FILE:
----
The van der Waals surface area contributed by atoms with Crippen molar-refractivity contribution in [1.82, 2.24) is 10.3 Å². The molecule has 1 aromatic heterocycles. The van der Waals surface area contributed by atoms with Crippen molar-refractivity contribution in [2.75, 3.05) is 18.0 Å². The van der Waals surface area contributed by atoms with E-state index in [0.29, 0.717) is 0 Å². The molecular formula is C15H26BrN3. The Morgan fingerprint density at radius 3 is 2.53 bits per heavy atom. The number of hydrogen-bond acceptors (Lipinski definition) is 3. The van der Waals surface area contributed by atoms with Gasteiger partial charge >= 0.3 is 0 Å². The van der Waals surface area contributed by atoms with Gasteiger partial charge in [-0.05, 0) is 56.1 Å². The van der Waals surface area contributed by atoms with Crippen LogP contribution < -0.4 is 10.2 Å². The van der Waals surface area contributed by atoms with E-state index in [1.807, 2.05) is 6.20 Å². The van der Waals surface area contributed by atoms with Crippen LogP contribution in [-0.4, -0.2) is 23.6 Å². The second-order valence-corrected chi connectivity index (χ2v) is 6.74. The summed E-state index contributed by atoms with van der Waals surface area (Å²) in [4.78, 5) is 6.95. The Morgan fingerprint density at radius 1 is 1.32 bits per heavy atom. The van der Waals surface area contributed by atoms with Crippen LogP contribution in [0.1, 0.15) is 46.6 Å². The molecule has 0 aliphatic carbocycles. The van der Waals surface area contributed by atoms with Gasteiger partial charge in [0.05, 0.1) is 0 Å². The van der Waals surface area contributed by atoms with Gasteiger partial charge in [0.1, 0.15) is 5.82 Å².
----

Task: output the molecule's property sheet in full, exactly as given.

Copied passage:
The van der Waals surface area contributed by atoms with Crippen molar-refractivity contribution in [1.82, 2.24) is 10.3 Å². The molecule has 1 aromatic heterocycles. The van der Waals surface area contributed by atoms with Crippen molar-refractivity contribution in [2.75, 3.05) is 18.0 Å². The van der Waals surface area contributed by atoms with E-state index in [0.29, 0.717) is 0 Å². The molecular formula is C15H26BrN3. The Morgan fingerprint density at radius 3 is 2.53 bits per heavy atom. The number of hydrogen-bond acceptors (Lipinski definition) is 3. The van der Waals surface area contributed by atoms with Gasteiger partial charge >= 0.3 is 0 Å². The van der Waals surface area contributed by atoms with Gasteiger partial charge in [-0.05, 0) is 56.1 Å². The van der Waals surface area contributed by atoms with Crippen LogP contribution < -0.4 is 10.2 Å². The van der Waals surface area contributed by atoms with E-state index in [1.807, 2.05) is 6.20 Å². The van der Waals surface area contributed by atoms with Crippen LogP contribution in [-0.4, -0.2) is 23.6 Å². The second-order valence-corrected chi connectivity index (χ2v) is 6.74. The summed E-state index contributed by atoms with van der Waals surface area (Å²) in [4.78, 5) is 6.95. The Morgan fingerprint density at radius 1 is 1.32 bits per heavy atom. The van der Waals surface area contributed by atoms with Crippen LogP contribution in [0.1, 0.15) is 46.6 Å². The molecule has 0 aliphatic carbocycles. The van der Waals surface area contributed by atoms with Gasteiger partial charge in [0.05, 0.1) is 0 Å². The van der Waals surface area contributed by atoms with Gasteiger partial charge in [0.1, 0.15) is 5.82 Å².